In the wake of a bribery scandal surrounding the Censor Board, the CBI (Central Bureau of Investigation) arrested the Board’s CEO Rakesh Kumar on Tuesday (August 19).
According to reports, there was a prevalent practice of film-makers offering money to Kumar to get clearances, and avoid delays with their projects.
Also read: Censor Board CEO arrested on graft charges
Even as we get film-makers and former top officials of the Board to react to the issue (see boxes right and below), the latest update is that interim measures are being worked out to ensure that the functioning of the CBFC (Central Board of Film Certification) does not come to a standstill.
Sources close to the Board reveal that two members have been authorised to start certifying films in the absence of a CEO. We contacted Leela Samson, chairperson of the Board, for a confirmation. She said, "Yes, Deepak Tandel (secretary to the chairperson) and Sanjay Jaiswal (senior administrative officer) have been authorised to certify films, since there is already a backlog of films."
She also revealed that some former panel members (who watch the films and make recommendations) have been brought back: "The tenures of about 25 members from various regions, whose contracts had expired, have been extended for a couple of months," Samson told us. She also reveals that they are looking to "strengthen the panel. I’m constantly in touch with the Information and Broadcasting Ministry."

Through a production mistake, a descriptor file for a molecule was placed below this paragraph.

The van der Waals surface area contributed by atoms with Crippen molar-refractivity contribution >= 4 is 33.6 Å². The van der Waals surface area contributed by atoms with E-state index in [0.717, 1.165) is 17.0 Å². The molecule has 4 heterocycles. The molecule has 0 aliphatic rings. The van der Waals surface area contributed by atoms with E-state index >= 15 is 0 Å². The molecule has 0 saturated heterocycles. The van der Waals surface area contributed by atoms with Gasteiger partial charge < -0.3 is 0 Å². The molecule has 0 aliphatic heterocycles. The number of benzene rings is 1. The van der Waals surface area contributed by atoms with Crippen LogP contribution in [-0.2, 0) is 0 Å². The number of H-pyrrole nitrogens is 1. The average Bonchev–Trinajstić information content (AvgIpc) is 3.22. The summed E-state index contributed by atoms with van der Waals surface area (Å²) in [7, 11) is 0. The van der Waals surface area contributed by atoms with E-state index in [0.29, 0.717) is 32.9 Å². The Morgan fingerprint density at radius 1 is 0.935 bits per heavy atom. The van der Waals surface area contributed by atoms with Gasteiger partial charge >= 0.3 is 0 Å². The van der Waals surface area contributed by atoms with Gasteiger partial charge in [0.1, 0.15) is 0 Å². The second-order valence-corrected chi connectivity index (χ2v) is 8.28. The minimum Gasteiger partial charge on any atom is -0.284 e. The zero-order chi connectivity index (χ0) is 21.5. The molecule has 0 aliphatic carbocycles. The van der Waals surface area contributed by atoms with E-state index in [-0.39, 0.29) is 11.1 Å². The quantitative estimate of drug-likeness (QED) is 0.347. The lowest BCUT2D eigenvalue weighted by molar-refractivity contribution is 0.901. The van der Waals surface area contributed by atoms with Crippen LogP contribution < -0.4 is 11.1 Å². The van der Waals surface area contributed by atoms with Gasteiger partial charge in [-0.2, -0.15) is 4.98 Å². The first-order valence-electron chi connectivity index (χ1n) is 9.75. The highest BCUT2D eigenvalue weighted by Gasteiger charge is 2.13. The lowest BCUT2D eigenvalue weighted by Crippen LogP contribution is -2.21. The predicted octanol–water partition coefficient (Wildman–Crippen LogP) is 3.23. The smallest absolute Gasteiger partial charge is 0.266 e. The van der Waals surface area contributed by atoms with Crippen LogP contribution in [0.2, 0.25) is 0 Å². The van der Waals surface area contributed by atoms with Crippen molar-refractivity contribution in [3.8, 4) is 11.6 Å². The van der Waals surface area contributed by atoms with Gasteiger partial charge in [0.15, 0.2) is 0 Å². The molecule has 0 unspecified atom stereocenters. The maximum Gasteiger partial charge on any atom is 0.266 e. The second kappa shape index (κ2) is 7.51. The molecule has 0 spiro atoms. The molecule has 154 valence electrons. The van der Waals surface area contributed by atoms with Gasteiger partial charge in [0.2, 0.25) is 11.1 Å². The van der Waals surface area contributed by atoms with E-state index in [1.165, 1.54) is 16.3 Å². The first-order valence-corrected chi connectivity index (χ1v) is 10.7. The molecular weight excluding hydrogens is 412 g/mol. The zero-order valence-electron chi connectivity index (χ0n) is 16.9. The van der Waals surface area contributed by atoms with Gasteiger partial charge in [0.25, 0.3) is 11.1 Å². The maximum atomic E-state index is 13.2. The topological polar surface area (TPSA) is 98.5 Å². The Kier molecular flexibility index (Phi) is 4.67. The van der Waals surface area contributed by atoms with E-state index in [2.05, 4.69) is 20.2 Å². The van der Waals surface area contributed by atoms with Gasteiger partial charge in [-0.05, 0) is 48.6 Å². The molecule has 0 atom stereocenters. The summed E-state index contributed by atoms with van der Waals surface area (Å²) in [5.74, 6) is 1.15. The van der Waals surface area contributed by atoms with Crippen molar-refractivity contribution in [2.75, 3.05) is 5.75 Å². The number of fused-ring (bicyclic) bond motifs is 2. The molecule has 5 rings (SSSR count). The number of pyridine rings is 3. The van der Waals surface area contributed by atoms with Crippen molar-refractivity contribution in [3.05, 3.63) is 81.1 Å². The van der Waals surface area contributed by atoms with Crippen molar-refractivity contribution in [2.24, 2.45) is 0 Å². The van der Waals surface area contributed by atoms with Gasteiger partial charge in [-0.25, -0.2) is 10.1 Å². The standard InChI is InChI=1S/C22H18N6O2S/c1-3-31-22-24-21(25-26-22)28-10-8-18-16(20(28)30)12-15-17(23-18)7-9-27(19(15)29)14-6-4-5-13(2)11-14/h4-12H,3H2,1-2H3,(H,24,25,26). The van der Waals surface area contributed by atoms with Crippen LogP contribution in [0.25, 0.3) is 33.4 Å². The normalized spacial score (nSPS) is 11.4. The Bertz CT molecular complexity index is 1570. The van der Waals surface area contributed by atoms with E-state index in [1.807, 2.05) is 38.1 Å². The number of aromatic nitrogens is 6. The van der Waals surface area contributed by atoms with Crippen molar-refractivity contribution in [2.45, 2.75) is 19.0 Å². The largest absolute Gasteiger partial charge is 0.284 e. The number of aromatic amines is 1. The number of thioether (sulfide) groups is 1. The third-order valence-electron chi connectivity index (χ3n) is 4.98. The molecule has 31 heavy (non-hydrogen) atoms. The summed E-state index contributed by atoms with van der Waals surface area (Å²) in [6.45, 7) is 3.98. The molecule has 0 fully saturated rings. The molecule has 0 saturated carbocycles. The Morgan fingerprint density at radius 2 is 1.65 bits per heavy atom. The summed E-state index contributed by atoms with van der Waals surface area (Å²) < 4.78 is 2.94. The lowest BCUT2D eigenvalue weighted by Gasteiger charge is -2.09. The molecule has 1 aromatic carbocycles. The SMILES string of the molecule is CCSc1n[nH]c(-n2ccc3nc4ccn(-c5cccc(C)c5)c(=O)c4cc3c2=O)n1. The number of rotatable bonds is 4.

According to reports, Shravan Kumar, CEO, Children’s Film Society of India, has been given additional charge as the CEO of the Censor Board for the time being.
Mahesh Bhatt, film-maker: I have always had a confrontational relationship with the Censor Board. But it has never crossed my mind that you would have to grease somebody’s palms to get a film passed. This ugly truth jolted me.
Hansal Mehta, director: There was never any uniformity with the certification process. The censorship code is redundant. You are appointing civil servants, who have no idea of cinema, to preside over the certification process. The system itself is corrupt.
Ajay Bahl, director: There is a lot of paperwork involved in submitting a film to the Board. Sometimes, corrupt agents watch your film and tell you that it will need 25 cuts, despite knowing that it will only require 10 or 15 cuts. Then they say things like, ‘Let me see what I can do.’ Then, that calls for money.
Pankaja Thakur, former CEO, CBFC: What has happened is very unfortunate. I don’t want to be dragged into this. I am from another ministry now.
Anupam Kher, former chairman, CBFC: When I was part of the Board, I don’t think any such thing was going on. This is just a case of a random officer being greedy. There are touts, but they exist at a lower level.